The interview itself went for about 10 minutes. They put it together really well, including using the pictures I took after surgery as a kind of time-lapse presentation. It kind of made me realise that I now have this ability to relate to quite a few different people – those with cancer, those who have had extensive, invasive surgery, and those with a facial disfigurement or has had their face changed in some way.

And I really hope that some people saw this interview and felt less alone, less helpless. If anyone has found their way here on the back of that interview, please don’t hesitate to say hi! Welcome.

To anyone who hasn’t seen it, I will link to the BBC Iplayer below (unfortunately this is only available to my British friends and family. If you’re outside of the UK I am not endorsing the use of a VPN to watch it because that is naughty, but I’m not sure of any other ways you can all see it). I will also link to the article that the BBC wrote, which has a small clip at the bottom.

Thank you to everyone who made this happen. I feel so lucky for these opportunities and the fantastic people who make my life so damn enjoyable no matter what I’m doing. I’m grateful for every smile, every show of support, every person who listens to what I say. Thank you.

Edit: I got it on YouTube! International friends and family, please watch here! Hopefully BBC won’t get grumpy and take it down:

https://youtu.be/isKTnBH5JWg

Iplayer link (only available for a month from airing date) – see 39mins for my segment:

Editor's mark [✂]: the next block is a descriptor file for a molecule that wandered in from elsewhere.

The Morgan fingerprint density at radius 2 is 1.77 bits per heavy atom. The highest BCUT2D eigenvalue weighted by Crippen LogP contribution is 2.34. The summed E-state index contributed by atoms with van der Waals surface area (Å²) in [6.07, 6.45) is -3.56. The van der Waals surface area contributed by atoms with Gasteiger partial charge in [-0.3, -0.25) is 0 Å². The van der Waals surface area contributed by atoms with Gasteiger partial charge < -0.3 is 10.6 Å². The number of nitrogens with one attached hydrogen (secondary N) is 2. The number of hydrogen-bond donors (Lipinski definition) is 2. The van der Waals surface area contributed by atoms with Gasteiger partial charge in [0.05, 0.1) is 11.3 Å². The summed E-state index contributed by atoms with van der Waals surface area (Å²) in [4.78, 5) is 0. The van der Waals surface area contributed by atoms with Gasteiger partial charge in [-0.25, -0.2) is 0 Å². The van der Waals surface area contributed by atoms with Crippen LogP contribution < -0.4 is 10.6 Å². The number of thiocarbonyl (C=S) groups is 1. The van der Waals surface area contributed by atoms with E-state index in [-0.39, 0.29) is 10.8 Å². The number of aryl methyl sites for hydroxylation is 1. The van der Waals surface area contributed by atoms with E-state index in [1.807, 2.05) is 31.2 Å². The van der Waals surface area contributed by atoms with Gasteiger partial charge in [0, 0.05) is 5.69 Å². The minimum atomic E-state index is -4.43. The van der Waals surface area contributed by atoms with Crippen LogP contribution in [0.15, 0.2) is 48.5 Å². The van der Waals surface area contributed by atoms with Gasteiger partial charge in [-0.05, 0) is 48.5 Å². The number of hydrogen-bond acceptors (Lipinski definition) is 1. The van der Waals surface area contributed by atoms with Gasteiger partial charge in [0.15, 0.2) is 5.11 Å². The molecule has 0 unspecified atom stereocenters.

https://www.bbc.co.uk/iplayer/episode/b0bl6jhr/victoria-derbyshire-28092018#=

BBC article with clip:

https://www.google.com.au/amp/s/www.bbc.co.uk/news/amp/health-45670860

A couple of other short clips of it, depending on your favourite platform… (The two twitter ones are practically the same as the one Facebook one)

And some photos…

4 thoughts on “So… I went on BBC…

  1. Fabiola

    Hi Jen

    My name is Fabiola, I read your story in a far far country as it is Chile… I have a dear friend diagnosed with maxillary ostheosarcoma since she was 18. She underwent chemo + radiotherapy and it was supposed it went well… Now she is 35 and the damn cancer is back… She has done every treatment she could but we are running out of possibilities (and time). She had pulmonary metastases which were gone with the last chemo, but her face looks like a lot like yours did (you look great by the way!). Her tumour is really agressive. Do you think there is still a chance of treatment? Even if it is in Europe?

    Hope everything goes fantastic with your new life. Hugs from Chile.

    Fabiola

    Like

    1. Hi Fabiola,

      I’m so sorry to hear about your friend. That is so horrible.

      Apparently osteosarcoma is known to come back (well, they all are I guess), even if it was eliminated in the first instance. I know if mine comes back my treatment options are limited because I’ve had the maximum amount of some of my chemo drugs that I can have in my lifetime. You can keep cutting bits out, but I think your chemo, radiation etc. is limited. I think it’s just bad luck if it come back. And I think once you get metastasis, you may not be able to get rid of it, you just have to live with it. But I don’t actually know (I know that’s the case in breast cancer at least…)

      Unfortunately I think it’s just the nature of the disease. I’m sure your oncologists would know best but maybe you can find a second opinion somewhere, I’m not sure, sorry.

      I will be thinking about you both. Please send my love to your friend.

      Much love,
      Jen

      Like